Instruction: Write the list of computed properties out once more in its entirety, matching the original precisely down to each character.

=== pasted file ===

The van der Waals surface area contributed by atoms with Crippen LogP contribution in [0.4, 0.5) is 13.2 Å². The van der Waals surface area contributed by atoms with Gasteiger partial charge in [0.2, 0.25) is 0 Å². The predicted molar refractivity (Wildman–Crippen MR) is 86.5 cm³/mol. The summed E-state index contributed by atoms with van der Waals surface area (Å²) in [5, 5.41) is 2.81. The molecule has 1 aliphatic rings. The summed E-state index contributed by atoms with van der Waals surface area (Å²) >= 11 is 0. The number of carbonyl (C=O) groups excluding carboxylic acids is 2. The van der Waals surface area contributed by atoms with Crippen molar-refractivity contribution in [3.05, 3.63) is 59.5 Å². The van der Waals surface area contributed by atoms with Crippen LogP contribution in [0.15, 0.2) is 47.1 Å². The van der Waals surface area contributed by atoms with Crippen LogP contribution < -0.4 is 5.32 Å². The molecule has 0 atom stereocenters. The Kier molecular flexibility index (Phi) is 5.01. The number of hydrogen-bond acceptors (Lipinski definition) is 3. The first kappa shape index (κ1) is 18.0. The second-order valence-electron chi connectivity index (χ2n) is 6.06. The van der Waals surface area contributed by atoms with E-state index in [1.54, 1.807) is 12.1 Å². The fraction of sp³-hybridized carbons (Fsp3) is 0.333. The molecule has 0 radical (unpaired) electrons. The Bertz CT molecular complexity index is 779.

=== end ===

The van der Waals surface area contributed by atoms with Crippen LogP contribution in [0.4, 0.5) is 13.2 Å². The van der Waals surface area contributed by atoms with Gasteiger partial charge in [0.2, 0.25) is 0 Å². The predicted molar refractivity (Wildman–Crippen MR) is 86.5 cm³/mol. The summed E-state index contributed by atoms with van der Waals surface area (Å²) in [5, 5.41) is 2.81. The molecule has 1 aliphatic rings. The summed E-state index contributed by atoms with van der Waals surface area (Å²) >= 11 is 0. The number of carbonyl (C=O) groups excluding carboxylic acids is 2. The van der Waals surface area contributed by atoms with Crippen molar-refractivity contribution in [3.05, 3.63) is 59.5 Å². The van der Waals surface area contributed by atoms with Crippen LogP contribution in [0.15, 0.2) is 47.1 Å². The van der Waals surface area contributed by atoms with Crippen LogP contribution < -0.4 is 5.32 Å². The molecule has 0 atom stereocenters. The Kier molecular flexibility index (Phi) is 5.01. The number of hydrogen-bond acceptors (Lipinski definition) is 3. The first kappa shape index (κ1) is 18.0. The second-order valence-electron chi connectivity index (χ2n) is 6.06. The van der Waals surface area contributed by atoms with E-state index in [1.54, 1.807) is 12.1 Å². The fraction of sp³-hybridized carbons (Fsp3) is 0.333. The molecule has 0 radical (unpaired) electrons. The Bertz CT molecular complexity index is 779.